This project will develop techniques for milling raw logs into specialized non-standard components. A custom CNC sawmill will be designed, constructed, and applied to demonstrate its capabilities.
- Architecture and urban design
- Intelligent Processing of Materials
- Digital Fabrication
- Robotic Fabrication
Since the industrial revolution, timber construction has relied on the reduction of trees into mass-produced, standardized parts. Recent developments in mass timber have generated a renewed national interest in timber construction but rely on the same processes of standardization that generate material waste in the forest, at the factory, and on the job site. Customization of these standardized components occurs largely through subtractive manufacturing methods. Variable Sawmilling proposes a shift in this paradigm, embedding customization of timber elements into the earliest stages of the process, when the raw log is milled into non-standard parts.
The project will see the creation of a multi-axis CNC sawmill capable of milling raw logs into specialized timber components. This sawmill will be designed with novel architectural timber assemblies in mind and developed to enable these possibilities. It will be constructed and applied to demonstrate its capabilities in creating non-standard parts including tapering, twisting, and other irregular geometries.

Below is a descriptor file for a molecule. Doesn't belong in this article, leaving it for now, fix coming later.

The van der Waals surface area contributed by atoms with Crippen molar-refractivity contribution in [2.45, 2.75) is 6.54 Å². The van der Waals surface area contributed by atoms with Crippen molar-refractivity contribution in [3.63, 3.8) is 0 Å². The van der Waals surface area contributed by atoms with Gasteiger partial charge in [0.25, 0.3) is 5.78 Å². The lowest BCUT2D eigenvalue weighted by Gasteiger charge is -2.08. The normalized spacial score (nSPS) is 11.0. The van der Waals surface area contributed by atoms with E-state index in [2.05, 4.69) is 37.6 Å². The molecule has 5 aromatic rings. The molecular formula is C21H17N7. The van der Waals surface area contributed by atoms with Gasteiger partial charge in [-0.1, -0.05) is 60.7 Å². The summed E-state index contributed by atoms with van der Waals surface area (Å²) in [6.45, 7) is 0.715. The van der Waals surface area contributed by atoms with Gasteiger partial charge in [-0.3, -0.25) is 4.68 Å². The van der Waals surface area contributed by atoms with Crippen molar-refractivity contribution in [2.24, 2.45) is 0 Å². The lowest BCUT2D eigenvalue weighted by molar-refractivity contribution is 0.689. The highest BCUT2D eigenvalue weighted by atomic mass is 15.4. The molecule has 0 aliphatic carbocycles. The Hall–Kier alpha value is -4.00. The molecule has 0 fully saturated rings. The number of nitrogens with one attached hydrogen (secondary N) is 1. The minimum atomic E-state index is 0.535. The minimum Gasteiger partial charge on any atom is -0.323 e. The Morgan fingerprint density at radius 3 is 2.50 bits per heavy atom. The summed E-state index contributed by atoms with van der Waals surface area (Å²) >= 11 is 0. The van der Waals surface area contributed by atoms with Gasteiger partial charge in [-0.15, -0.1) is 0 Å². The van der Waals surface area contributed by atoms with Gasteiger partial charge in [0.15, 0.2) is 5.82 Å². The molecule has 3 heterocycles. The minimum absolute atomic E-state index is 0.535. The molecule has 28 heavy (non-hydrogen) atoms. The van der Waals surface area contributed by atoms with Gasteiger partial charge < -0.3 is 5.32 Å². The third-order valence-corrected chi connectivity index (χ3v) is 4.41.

The project will collaborate with UVA Sawmilling to utilize raw logs harvested from UVA Grounds, diverting this material from the waste stream so that it can be utilized for research and teaching purposes.
1. Evaluate current forestry and sawmilling practices and technologies.
2. Design ground-up multi-axis CNC sawmill aimed at the production of several types of novel timber components.
3. Realize successful construction of a fully operational CNC sawmill.
4. Apply CNC sawmill in the creation of novel, non-standard timber components to demonstrate its possibilities in creating novel architectural assemblies.
5. As a team, seek grant opportunities (NSF, USDA, USFS, etc.) to continue the work through the development of future non-standard timber building systems.
A multi-disciplinary team of students will be engaged with every stage of the process, from initial background research, to development of sawmill design, its successful construction, and its application in the production of novel timber components. For students, this will be a valuable opportunity to work with faculty in multiple departments and participate in varying aspects of the research, from highly technical design problems to the larger conceptual framing of the project ambitions and its potential impacts on timber construction.